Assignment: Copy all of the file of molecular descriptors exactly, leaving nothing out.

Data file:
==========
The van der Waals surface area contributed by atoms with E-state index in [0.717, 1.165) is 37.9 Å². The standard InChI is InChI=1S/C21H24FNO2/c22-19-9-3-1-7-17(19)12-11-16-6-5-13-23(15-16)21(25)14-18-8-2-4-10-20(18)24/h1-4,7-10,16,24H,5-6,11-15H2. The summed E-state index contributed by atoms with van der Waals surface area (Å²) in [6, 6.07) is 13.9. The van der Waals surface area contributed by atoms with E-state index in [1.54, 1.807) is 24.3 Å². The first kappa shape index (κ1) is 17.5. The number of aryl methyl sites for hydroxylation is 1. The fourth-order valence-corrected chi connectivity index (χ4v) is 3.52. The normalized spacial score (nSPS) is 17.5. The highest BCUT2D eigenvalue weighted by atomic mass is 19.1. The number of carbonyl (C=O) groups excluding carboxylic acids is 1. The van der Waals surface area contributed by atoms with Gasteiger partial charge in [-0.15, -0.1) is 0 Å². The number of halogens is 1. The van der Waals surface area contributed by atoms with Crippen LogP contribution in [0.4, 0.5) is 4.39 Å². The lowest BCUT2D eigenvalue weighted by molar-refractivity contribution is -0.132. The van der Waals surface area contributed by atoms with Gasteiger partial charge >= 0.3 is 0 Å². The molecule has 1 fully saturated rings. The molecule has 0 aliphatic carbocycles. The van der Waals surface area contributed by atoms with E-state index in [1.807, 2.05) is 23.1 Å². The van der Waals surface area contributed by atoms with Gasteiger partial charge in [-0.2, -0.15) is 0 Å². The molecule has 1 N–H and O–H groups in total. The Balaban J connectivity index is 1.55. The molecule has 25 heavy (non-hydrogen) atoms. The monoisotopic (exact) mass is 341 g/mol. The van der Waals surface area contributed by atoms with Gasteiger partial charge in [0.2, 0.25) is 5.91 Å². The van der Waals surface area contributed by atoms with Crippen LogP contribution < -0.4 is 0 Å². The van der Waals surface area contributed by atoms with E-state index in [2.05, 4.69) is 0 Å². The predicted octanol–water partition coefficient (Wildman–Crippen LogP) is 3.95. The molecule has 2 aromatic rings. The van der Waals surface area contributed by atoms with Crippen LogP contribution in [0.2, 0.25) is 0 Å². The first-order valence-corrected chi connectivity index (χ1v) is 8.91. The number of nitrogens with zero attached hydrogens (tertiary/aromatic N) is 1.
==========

The van der Waals surface area contributed by atoms with E-state index in [0.717, 1.165) is 37.9 Å². The standard InChI is InChI=1S/C21H24FNO2/c22-19-9-3-1-7-17(19)12-11-16-6-5-13-23(15-16)21(25)14-18-8-2-4-10-20(18)24/h1-4,7-10,16,24H,5-6,11-15H2. The summed E-state index contributed by atoms with van der Waals surface area (Å²) in [6, 6.07) is 13.9. The van der Waals surface area contributed by atoms with E-state index in [1.54, 1.807) is 24.3 Å². The first kappa shape index (κ1) is 17.5. The number of aryl methyl sites for hydroxylation is 1. The fourth-order valence-corrected chi connectivity index (χ4v) is 3.52. The normalized spacial score (nSPS) is 17.5. The highest BCUT2D eigenvalue weighted by atomic mass is 19.1. The number of carbonyl (C=O) groups excluding carboxylic acids is 1. The van der Waals surface area contributed by atoms with Gasteiger partial charge in [-0.15, -0.1) is 0 Å². The number of halogens is 1. The van der Waals surface area contributed by atoms with Crippen LogP contribution in [0.4, 0.5) is 4.39 Å². The lowest BCUT2D eigenvalue weighted by molar-refractivity contribution is -0.132. The van der Waals surface area contributed by atoms with Gasteiger partial charge >= 0.3 is 0 Å². The molecule has 1 fully saturated rings. The molecule has 0 aliphatic carbocycles. The van der Waals surface area contributed by atoms with E-state index in [1.807, 2.05) is 23.1 Å². The van der Waals surface area contributed by atoms with Gasteiger partial charge in [-0.2, -0.15) is 0 Å². The molecule has 1 N–H and O–H groups in total. The Balaban J connectivity index is 1.55. The molecule has 25 heavy (non-hydrogen) atoms. The monoisotopic (exact) mass is 341 g/mol. The van der Waals surface area contributed by atoms with Gasteiger partial charge in [0.2, 0.25) is 5.91 Å². The van der Waals surface area contributed by atoms with Crippen LogP contribution < -0.4 is 0 Å². The van der Waals surface area contributed by atoms with E-state index in [2.05, 4.69) is 0 Å². The predicted octanol–water partition coefficient (Wildman–Crippen LogP) is 3.95. The molecule has 2 aromatic rings. The van der Waals surface area contributed by atoms with Crippen LogP contribution in [0.2, 0.25) is 0 Å². The first-order valence-corrected chi connectivity index (χ1v) is 8.91. The number of nitrogens with zero attached hydrogens (tertiary/aromatic N) is 1.